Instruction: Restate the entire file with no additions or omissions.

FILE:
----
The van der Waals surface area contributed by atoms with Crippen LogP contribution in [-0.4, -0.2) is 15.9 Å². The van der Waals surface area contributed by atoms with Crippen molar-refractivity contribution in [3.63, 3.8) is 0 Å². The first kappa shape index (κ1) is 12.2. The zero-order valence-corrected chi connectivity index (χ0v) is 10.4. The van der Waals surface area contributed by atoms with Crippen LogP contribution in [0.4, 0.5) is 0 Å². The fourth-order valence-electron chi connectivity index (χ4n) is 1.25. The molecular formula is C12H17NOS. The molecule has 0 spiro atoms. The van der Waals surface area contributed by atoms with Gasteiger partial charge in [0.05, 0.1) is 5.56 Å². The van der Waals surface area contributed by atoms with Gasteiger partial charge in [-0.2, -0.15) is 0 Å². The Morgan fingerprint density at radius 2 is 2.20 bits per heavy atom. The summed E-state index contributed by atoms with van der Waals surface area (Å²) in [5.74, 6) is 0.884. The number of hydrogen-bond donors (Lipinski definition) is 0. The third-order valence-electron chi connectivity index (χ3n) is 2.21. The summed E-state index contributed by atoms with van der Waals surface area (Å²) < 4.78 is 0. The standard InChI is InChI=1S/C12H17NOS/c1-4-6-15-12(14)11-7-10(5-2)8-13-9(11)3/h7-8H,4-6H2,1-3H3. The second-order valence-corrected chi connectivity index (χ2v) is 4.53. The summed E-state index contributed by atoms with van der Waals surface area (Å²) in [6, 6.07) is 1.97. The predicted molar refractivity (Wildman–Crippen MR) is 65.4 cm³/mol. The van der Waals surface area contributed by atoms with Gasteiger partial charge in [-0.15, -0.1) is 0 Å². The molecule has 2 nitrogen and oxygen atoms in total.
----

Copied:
The van der Waals surface area contributed by atoms with Crippen LogP contribution in [-0.4, -0.2) is 15.9 Å². The van der Waals surface area contributed by atoms with Crippen molar-refractivity contribution in [3.63, 3.8) is 0 Å². The first kappa shape index (κ1) is 12.2. The zero-order valence-corrected chi connectivity index (χ0v) is 10.4. The van der Waals surface area contributed by atoms with Crippen LogP contribution in [0.4, 0.5) is 0 Å². The fourth-order valence-electron chi connectivity index (χ4n) is 1.25. The molecular formula is C12H17NOS. The molecule has 0 spiro atoms. The van der Waals surface area contributed by atoms with Gasteiger partial charge in [0.05, 0.1) is 5.56 Å². The van der Waals surface area contributed by atoms with Gasteiger partial charge in [-0.2, -0.15) is 0 Å². The Morgan fingerprint density at radius 2 is 2.20 bits per heavy atom. The summed E-state index contributed by atoms with van der Waals surface area (Å²) in [5.74, 6) is 0.884. The number of hydrogen-bond donors (Lipinski definition) is 0. The third-order valence-electron chi connectivity index (χ3n) is 2.21. The summed E-state index contributed by atoms with van der Waals surface area (Å²) < 4.78 is 0. The standard InChI is InChI=1S/C12H17NOS/c1-4-6-15-12(14)11-7-10(5-2)8-13-9(11)3/h7-8H,4-6H2,1-3H3. The second-order valence-corrected chi connectivity index (χ2v) is 4.53. The summed E-state index contributed by atoms with van der Waals surface area (Å²) in [6, 6.07) is 1.97. The predicted molar refractivity (Wildman–Crippen MR) is 65.4 cm³/mol. The van der Waals surface area contributed by atoms with Gasteiger partial charge in [-0.15, -0.1) is 0 Å². The molecule has 2 nitrogen and oxygen atoms in total.